Structural health monitoring of concrete structures using diffuse waves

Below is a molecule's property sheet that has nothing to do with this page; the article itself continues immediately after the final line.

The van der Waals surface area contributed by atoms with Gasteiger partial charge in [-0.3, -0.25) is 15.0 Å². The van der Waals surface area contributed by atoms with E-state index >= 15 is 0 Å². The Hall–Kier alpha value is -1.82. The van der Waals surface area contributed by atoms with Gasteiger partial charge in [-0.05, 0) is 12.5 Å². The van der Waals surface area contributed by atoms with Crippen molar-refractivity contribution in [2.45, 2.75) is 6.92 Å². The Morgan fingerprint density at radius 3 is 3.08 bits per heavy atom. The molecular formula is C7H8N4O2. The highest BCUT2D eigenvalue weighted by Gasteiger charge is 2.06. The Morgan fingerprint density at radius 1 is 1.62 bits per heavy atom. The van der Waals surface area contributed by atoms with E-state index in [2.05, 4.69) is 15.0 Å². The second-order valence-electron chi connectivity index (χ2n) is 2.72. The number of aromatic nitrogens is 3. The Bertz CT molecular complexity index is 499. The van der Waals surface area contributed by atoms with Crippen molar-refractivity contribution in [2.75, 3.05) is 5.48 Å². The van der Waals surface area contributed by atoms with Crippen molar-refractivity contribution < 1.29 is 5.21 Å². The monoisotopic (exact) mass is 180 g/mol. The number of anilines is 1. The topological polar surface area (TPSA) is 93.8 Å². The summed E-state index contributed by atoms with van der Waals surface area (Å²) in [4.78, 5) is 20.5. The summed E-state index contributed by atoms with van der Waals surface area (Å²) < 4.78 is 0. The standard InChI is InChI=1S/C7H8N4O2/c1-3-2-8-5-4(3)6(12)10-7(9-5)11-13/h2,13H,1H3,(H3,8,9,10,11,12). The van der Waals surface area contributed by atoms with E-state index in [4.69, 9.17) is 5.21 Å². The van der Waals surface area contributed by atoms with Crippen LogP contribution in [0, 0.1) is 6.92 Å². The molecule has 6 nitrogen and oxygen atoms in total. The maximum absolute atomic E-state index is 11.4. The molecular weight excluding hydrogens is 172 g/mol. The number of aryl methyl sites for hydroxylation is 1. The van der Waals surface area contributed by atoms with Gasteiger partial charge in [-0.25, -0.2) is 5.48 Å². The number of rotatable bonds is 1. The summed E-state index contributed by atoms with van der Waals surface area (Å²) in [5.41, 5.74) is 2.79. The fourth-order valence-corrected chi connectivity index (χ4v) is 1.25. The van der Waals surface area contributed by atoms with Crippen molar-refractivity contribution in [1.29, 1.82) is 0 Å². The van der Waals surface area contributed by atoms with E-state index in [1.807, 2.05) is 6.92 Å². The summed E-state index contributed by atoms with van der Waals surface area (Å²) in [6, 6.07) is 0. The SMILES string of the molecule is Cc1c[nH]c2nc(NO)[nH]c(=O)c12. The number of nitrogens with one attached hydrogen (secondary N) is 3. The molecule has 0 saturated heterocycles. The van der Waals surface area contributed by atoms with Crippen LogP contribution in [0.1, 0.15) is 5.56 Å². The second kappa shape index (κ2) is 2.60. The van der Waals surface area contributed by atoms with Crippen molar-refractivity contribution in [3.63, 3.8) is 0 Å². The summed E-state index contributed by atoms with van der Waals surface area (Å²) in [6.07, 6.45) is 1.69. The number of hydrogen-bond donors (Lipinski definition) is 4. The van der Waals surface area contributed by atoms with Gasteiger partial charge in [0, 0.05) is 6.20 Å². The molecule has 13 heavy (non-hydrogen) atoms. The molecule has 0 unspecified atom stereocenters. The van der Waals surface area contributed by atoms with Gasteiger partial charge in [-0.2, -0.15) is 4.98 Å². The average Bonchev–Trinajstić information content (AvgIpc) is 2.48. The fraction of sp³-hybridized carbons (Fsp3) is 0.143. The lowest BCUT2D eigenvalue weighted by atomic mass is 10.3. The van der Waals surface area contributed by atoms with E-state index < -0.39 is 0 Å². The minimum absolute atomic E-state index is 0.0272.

Abstract: The work presented in this thesis has aimed to investigate and implement techniques for ultrasonic measurements in structural health monitoring applications for civil structures. The focus of the work has been to make these systems practical in real applications, where the large size of the structures, and the changing environments they are exposed to, pose problems for many methods which otherwise fare well in laboratory settings.There is an increasing demand on the safety and reliability of the civil structures that make up our cities and infrastructure. The field of structural health monitoring aims to provide continuous non-destructive evaluation of such structures. Large concrete structures, such as nuclear power plants or bridges, provide a challenge when implementing such systems. Especially if minor damage is to be detected and even located. Methods based on propagating mechanical waves are known to be useful for detecting structural changes, due to the coupling between the properties of such waves and the mechanical properties of the material. The sensitivity of such measurements generally increase with higher frequencies, and ultrasonic waves can be used to detect minor cracks and early signs of damage. Unfortunately, concrete is a complex material, with aggregates and reinforcement bars on the same order of size as the wavelengths of ultrasonic waves. Ultrasonic waves are quickly scattered and attenuated, which makes traditional pitch-catch measurements difficult over long distances. However, multiply scattered waves contain much information on the material in the structure, and have been shown to be very sensitive to material changes.In this project continuous wave excitation has been used when creating the multiply scattered wave fields. This enables narrow-band detection, which is shown to enable the detection of significantly weaker signals, and thus increase the maximum distance between transducers. Techniques for localizing damage using such continuous wave fields, as well as methods for compensating for effects of changing environmental conditions, are demonstrated. Recommendations are also given for future designers of structural health monitoring systems, as to the choice of frequency, when using multiply scattered wave fields.